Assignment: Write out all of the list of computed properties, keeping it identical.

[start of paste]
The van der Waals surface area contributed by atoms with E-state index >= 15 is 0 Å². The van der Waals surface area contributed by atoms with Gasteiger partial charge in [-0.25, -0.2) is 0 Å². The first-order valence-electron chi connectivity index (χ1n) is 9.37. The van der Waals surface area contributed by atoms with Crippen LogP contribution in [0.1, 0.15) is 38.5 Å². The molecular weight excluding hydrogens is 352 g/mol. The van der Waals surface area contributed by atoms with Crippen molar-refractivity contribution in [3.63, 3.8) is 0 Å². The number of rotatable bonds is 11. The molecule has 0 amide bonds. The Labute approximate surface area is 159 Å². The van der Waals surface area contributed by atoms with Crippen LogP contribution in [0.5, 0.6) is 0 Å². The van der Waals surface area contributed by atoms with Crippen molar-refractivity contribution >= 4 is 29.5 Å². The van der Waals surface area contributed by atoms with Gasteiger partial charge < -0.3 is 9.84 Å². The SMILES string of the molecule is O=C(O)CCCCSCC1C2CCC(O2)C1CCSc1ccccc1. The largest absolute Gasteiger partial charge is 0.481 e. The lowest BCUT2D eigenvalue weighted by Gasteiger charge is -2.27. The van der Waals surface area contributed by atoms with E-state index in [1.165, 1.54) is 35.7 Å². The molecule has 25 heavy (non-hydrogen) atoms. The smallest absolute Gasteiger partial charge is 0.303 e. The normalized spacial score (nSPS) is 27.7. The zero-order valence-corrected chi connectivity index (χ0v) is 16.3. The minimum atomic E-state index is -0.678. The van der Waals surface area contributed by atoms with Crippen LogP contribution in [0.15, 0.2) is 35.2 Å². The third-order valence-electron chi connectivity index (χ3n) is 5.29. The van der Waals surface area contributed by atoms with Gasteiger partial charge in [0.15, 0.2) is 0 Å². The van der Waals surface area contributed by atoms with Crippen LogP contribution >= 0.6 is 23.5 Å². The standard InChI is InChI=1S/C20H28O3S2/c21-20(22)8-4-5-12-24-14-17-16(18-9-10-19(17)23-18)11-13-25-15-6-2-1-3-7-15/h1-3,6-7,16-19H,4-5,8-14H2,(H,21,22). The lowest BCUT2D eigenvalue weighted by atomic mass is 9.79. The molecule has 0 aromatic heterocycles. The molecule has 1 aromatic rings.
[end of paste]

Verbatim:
The van der Waals surface area contributed by atoms with E-state index >= 15 is 0 Å². The van der Waals surface area contributed by atoms with Gasteiger partial charge in [-0.25, -0.2) is 0 Å². The first-order valence-electron chi connectivity index (χ1n) is 9.37. The van der Waals surface area contributed by atoms with Crippen LogP contribution in [0.1, 0.15) is 38.5 Å². The molecular weight excluding hydrogens is 352 g/mol. The van der Waals surface area contributed by atoms with Crippen molar-refractivity contribution in [3.63, 3.8) is 0 Å². The number of rotatable bonds is 11. The molecule has 0 amide bonds. The Labute approximate surface area is 159 Å². The van der Waals surface area contributed by atoms with Crippen LogP contribution in [0.5, 0.6) is 0 Å². The van der Waals surface area contributed by atoms with Crippen molar-refractivity contribution >= 4 is 29.5 Å². The van der Waals surface area contributed by atoms with Gasteiger partial charge < -0.3 is 9.84 Å². The SMILES string of the molecule is O=C(O)CCCCSCC1C2CCC(O2)C1CCSc1ccccc1. The largest absolute Gasteiger partial charge is 0.481 e. The lowest BCUT2D eigenvalue weighted by Gasteiger charge is -2.27. The van der Waals surface area contributed by atoms with E-state index in [1.165, 1.54) is 35.7 Å². The molecule has 25 heavy (non-hydrogen) atoms. The smallest absolute Gasteiger partial charge is 0.303 e. The normalized spacial score (nSPS) is 27.7. The zero-order valence-corrected chi connectivity index (χ0v) is 16.3. The minimum atomic E-state index is -0.678. The van der Waals surface area contributed by atoms with Crippen LogP contribution in [0.15, 0.2) is 35.2 Å². The third-order valence-electron chi connectivity index (χ3n) is 5.29. The van der Waals surface area contributed by atoms with Gasteiger partial charge in [0.15, 0.2) is 0 Å². The van der Waals surface area contributed by atoms with Crippen LogP contribution >= 0.6 is 23.5 Å². The standard InChI is InChI=1S/C20H28O3S2/c21-20(22)8-4-5-12-24-14-17-16(18-9-10-19(17)23-18)11-13-25-15-6-2-1-3-7-15/h1-3,6-7,16-19H,4-5,8-14H2,(H,21,22). The lowest BCUT2D eigenvalue weighted by atomic mass is 9.79. The molecule has 0 aromatic heterocycles. The molecule has 1 aromatic rings.